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“Beginning Visual C# 2005 Express Edition Video Series” - page 42 / 73

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Properties

Lets add a public field for a moment just to show how we would reference that class variable in our code:

(This is just a re-cap of the Car class … all we’re doing is adding a Public field)

C#:

public class Car {

public int ElapsedMileage;

}

(This code would be used to create an instance of the Car object and use the new Public field we just added)

C#:

Car myCar = new Car();

if (myCar.ElapsedMileage == 0) {

myCar.ElapsedMileage = 10000000; }

This illustrates two ideas. First, it shows how to use the . (dot) syntax to access public fields and set or retrieve their values. Second, it shows the problem with public fields. You could set their values to nonsensical values. Very few cars have traveled 10 million miles. We would obviously like to limit that to a sane amount. We can do validation (also known as "sanity checks") on values, or filter the value of a field by using a property instead. Lets change the ElapsedMileage from a public field to a private field:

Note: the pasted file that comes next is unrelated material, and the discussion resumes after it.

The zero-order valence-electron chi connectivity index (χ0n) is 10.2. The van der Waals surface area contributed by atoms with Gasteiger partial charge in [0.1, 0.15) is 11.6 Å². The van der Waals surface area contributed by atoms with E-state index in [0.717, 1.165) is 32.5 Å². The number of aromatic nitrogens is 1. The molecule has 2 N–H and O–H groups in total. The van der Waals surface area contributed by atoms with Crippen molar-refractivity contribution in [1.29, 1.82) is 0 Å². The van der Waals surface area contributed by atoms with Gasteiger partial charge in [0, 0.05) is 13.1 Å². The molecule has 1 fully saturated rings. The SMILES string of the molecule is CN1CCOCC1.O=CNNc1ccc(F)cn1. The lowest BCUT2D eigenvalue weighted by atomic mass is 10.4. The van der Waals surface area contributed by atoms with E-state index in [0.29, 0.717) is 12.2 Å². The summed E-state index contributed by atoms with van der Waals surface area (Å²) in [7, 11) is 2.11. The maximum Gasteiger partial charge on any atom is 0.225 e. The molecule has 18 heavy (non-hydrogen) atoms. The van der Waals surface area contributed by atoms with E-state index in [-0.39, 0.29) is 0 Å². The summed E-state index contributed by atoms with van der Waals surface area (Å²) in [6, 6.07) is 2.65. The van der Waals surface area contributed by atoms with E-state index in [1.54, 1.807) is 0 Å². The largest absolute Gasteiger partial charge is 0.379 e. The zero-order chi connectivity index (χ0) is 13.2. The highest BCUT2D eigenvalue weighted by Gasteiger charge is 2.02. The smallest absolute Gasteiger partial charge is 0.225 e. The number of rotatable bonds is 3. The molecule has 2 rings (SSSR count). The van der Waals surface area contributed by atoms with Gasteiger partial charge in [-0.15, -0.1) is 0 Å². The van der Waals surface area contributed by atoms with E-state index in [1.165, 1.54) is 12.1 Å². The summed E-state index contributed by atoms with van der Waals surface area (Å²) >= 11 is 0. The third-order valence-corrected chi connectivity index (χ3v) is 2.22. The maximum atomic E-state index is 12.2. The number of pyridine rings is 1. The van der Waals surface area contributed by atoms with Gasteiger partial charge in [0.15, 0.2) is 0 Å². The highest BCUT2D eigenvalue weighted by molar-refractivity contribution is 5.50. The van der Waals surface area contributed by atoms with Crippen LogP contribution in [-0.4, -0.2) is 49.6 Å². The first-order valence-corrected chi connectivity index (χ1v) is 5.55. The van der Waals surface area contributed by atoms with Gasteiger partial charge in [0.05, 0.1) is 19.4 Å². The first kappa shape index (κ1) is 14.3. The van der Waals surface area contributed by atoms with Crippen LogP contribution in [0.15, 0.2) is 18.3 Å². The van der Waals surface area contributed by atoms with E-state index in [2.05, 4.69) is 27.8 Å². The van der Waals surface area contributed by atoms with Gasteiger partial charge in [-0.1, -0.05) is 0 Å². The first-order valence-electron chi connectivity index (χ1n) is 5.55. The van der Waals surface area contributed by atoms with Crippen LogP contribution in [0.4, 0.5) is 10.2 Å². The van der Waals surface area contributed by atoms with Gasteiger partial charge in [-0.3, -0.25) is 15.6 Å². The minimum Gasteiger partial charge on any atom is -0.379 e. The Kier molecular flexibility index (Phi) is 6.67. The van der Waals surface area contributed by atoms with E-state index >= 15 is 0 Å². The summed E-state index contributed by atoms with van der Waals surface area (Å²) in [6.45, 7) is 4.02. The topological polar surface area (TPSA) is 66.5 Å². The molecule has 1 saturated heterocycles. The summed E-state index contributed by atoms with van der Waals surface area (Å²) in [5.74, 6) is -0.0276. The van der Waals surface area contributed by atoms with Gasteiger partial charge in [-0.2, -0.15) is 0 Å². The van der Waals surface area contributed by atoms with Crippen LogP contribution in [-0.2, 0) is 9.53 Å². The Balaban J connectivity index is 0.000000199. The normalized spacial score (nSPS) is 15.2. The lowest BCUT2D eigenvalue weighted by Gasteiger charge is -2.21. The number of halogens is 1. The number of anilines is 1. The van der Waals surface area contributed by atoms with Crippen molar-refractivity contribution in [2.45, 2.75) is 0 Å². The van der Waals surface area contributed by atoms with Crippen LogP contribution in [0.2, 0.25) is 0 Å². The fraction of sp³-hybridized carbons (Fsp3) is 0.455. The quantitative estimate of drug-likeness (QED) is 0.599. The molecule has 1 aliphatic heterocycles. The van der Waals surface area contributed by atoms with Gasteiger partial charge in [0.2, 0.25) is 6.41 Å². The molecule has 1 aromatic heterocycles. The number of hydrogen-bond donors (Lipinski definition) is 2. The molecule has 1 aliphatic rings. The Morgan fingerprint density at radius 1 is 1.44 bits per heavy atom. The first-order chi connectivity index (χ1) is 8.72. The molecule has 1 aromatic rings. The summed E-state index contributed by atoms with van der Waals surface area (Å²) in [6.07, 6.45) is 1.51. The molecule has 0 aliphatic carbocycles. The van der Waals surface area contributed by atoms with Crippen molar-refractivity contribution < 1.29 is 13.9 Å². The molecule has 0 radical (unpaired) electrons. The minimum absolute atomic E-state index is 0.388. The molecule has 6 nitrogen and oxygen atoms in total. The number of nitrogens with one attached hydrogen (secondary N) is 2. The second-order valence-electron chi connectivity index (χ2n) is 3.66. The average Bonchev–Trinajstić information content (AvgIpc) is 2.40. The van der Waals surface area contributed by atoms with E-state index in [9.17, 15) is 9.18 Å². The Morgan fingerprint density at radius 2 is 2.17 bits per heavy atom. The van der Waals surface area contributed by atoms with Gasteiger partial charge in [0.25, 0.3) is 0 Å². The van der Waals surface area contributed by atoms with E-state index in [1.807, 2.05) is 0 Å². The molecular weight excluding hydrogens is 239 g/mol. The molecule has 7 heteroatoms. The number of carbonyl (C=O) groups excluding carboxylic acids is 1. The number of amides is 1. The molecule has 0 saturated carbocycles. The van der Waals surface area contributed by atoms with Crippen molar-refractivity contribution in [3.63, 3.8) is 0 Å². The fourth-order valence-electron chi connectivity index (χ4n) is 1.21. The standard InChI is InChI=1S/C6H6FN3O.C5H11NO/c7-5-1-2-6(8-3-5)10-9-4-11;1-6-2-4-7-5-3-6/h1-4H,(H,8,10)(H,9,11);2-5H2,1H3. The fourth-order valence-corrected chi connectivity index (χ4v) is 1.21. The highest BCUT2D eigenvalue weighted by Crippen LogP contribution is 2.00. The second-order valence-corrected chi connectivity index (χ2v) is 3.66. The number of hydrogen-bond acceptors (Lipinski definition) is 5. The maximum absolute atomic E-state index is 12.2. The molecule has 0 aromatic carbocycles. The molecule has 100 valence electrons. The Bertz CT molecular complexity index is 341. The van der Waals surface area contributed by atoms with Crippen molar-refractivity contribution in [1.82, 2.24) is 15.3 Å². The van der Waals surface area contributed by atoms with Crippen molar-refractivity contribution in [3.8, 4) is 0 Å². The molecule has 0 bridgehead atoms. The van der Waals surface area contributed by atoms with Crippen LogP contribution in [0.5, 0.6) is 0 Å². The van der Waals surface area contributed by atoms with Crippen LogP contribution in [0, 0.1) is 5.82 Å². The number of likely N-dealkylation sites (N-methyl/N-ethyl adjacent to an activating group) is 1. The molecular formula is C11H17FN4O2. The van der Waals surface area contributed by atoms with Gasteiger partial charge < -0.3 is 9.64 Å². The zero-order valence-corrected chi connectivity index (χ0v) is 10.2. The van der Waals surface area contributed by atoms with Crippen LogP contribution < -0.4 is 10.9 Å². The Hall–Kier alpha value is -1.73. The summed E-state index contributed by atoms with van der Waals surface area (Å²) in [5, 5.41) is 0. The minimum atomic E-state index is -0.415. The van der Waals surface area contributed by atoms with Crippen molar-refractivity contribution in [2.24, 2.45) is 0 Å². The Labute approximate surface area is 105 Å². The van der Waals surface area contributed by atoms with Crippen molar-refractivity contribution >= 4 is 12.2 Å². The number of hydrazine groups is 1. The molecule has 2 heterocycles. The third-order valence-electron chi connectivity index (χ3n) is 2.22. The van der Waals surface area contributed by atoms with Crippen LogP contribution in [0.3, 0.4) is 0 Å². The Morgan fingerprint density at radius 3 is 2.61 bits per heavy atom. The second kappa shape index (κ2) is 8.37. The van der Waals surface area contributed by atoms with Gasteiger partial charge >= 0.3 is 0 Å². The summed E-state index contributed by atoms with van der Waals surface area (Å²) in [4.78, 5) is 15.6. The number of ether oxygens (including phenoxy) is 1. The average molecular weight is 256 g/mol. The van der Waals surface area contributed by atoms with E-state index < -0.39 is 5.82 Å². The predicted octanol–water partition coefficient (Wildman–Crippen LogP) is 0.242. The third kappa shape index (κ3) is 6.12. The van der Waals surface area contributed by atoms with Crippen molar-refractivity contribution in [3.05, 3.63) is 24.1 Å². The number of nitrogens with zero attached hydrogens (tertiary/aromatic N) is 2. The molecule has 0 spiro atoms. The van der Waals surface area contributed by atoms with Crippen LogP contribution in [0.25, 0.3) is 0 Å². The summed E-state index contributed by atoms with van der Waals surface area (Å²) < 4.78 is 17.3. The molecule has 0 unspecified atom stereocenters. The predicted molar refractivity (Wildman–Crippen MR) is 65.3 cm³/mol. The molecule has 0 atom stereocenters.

Supplemental Readings for the Express Edition Videos Copyright © 2005 LearnVisualStudio.NET

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